Survey of Psychology Professionals on their Involvment in Sport and Performance Psychology
Researchers: Randi Jackson, M.S., Trent A. Petrie, Ph.D., Carlie McGregor, M.S., Karolina Wartalowicz, M.S., Erin Albert, M.S.
During the 2018-2019 academic year, professional psychologists will be drawn from APA Division 47 (Society for Sport, Exercise, and Performance Psychology) and Division 17 (Society for Counseling Psychology). Each professional psychologist will complete a questionnaire inquiring about their involvement in sport psychology training (coursework, practica), research, and service provision (mental health and/or performance enhancement). Participants will also be asked to indicate their attitudes toward sport psychology as a subfield of psychology. Data will be analyzed to explore the frequency of different facets of sport psychology (i.e. training, research, service). Furthermore, data will also be examined to better understand what types of services are being provided within sport psychology and by whom. Upon collection of data, recommendations for sport psychology training, practice, and research will be discussed.
Return to Sport: Improving Athletes' Confidence and Mindset Post-ACL Reconstructive Surgery
Researchers: Shelly Sheinbein, Ph.D., Kristina Clevinger, M.S., Jenna Tomalski, M.S., and Trent Petrie, Ph.D.
From Fall 2015 through Fall 2018, adolescent and young adult athletes' who experienced an ACL tear that required surgery participated in this intervention study. The purpose of this study was to determine the effectiveness of three psychological interventions (goal setting, imagery, and mindful self-compassion) to improve athletes' physical rehabilitation, psychological response to sport injury, overall psychological well-being, and confidence in returning to sport. The psychological interventions were provided over the course of four months following the athletes’ surgeries. Data will be analyzed to compare the interventions on a range of outcomes. By examining these psychological interventions, we hope to provide sports medicine personnel and sport psychology consultants with valuable information to more effectively support athletes through their rehabilitation and return to sport after injury.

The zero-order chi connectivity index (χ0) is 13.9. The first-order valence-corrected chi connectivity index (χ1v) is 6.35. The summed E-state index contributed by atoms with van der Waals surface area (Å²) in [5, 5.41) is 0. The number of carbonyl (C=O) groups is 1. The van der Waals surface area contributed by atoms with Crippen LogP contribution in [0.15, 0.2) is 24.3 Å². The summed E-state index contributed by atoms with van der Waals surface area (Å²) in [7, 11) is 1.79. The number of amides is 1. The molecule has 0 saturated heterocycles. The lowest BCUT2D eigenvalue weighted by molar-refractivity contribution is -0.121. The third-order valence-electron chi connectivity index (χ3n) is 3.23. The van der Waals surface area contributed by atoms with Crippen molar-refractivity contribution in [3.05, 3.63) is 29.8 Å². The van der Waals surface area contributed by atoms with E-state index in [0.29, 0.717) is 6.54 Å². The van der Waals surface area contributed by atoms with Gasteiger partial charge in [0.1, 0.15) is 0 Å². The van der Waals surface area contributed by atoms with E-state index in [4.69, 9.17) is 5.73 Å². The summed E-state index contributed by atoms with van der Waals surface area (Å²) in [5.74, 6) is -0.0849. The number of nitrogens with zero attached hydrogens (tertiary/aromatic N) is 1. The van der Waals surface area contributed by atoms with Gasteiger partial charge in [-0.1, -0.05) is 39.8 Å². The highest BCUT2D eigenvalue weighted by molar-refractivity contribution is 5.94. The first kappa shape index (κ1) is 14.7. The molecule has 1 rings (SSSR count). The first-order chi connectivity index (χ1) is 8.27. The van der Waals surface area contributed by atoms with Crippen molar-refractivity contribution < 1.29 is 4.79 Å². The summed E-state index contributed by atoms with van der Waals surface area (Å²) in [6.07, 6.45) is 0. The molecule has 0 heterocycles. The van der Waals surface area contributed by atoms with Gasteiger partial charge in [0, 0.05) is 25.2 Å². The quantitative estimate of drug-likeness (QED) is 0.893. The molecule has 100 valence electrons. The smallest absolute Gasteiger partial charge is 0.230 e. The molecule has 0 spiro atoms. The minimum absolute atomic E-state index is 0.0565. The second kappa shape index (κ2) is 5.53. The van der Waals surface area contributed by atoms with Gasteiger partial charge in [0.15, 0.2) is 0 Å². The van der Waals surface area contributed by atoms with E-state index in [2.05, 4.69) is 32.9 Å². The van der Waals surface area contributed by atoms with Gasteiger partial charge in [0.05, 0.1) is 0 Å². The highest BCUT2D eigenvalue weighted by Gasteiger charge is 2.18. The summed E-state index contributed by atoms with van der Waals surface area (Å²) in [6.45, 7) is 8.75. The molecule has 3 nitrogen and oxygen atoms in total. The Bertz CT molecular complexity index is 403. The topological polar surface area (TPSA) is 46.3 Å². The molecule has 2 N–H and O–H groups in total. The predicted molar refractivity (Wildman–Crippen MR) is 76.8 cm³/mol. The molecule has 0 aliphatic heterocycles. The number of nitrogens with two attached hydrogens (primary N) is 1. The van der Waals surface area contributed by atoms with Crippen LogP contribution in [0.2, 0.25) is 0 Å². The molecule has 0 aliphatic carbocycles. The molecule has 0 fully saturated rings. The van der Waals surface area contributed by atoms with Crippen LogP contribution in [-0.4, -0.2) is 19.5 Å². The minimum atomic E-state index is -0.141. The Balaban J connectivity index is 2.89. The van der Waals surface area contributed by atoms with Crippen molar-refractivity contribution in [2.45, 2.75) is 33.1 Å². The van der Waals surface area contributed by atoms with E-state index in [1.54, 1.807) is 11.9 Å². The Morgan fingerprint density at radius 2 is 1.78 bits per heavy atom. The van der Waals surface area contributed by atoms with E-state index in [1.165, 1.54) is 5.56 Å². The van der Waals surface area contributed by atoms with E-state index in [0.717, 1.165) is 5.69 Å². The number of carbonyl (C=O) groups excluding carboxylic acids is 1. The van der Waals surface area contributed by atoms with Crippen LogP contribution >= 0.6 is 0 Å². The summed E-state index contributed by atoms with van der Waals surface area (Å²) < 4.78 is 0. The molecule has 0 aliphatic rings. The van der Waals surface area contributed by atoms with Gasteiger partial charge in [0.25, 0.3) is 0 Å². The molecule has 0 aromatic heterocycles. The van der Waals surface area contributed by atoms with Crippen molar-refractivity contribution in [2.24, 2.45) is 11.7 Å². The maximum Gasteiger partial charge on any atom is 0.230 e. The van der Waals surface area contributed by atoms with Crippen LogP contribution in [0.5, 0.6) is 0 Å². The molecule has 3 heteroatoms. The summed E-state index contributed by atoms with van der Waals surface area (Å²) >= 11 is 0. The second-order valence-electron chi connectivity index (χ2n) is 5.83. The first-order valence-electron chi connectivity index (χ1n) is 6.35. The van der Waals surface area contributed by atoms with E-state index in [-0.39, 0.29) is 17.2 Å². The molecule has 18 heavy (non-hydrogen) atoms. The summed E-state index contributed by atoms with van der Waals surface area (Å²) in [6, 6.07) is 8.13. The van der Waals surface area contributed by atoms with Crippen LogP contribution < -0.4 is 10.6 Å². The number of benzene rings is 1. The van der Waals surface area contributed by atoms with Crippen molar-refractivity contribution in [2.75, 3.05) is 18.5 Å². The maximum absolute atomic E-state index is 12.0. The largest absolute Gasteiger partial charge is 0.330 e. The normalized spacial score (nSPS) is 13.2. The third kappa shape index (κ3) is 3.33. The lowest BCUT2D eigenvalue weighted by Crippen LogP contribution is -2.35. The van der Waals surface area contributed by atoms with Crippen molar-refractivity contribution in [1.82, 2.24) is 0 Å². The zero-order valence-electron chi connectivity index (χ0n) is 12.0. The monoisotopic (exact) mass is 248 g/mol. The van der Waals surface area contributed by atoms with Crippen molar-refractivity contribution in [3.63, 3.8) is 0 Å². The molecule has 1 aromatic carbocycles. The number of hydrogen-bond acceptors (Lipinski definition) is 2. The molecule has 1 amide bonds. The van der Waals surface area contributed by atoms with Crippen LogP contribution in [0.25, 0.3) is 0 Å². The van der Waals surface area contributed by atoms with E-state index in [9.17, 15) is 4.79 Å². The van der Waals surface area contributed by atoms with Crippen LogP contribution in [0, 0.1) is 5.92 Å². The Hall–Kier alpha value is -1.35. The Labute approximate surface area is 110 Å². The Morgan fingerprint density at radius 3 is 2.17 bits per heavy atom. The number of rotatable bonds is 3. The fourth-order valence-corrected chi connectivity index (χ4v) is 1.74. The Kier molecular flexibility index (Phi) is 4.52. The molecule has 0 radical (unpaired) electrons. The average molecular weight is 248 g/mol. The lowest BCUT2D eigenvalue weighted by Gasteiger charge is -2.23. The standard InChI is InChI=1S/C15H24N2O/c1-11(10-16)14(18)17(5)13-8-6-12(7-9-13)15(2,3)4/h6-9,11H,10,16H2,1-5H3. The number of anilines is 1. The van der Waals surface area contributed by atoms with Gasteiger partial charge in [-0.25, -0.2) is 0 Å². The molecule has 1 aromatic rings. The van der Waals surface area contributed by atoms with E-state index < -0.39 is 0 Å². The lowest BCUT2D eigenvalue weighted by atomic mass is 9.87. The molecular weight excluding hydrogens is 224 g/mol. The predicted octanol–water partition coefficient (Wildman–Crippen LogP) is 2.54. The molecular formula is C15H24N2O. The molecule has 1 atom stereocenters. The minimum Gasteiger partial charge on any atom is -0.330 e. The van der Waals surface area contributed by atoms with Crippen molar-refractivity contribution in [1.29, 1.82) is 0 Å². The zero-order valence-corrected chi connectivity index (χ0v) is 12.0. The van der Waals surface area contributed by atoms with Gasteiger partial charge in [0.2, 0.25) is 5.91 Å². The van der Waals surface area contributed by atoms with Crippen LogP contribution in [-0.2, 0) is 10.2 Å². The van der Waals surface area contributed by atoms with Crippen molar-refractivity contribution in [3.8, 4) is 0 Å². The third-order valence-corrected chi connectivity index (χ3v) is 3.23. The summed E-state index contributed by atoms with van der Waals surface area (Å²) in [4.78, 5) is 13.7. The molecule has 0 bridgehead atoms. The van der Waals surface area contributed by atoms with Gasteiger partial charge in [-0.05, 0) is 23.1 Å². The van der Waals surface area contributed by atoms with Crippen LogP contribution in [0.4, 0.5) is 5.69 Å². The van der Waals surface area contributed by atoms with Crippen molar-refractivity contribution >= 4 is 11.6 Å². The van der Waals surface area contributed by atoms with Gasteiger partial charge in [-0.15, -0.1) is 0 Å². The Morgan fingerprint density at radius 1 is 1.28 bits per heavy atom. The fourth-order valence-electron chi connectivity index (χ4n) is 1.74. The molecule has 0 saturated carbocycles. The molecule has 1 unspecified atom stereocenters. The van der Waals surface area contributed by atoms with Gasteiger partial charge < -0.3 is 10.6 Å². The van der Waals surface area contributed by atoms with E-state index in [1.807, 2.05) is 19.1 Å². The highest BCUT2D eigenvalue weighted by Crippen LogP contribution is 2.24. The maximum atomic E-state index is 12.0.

Achievement Motivation Theory as a Model for Explaining College Athletes’ Grit
Researchers: Erin Albert, M.S. and Trent A. Petrie, Ph.D.
From Spring 2018 through Fall 2018, male and female student-athletes were drawn from Division I and II level college athletic departments. Each athlete completed a questionnaire designed to assess their beliefs about ability and effort in sport, including perceptions of coach-created motivational climates, implicit theories of ability, achievement goal orientations, and grit. Data will be analyzed to determine if previous models of achievement motivation can be adapted to account for and predict athletes' grit. Upon completion, aggregate findings and recommendations will be made to participating university athletic departments.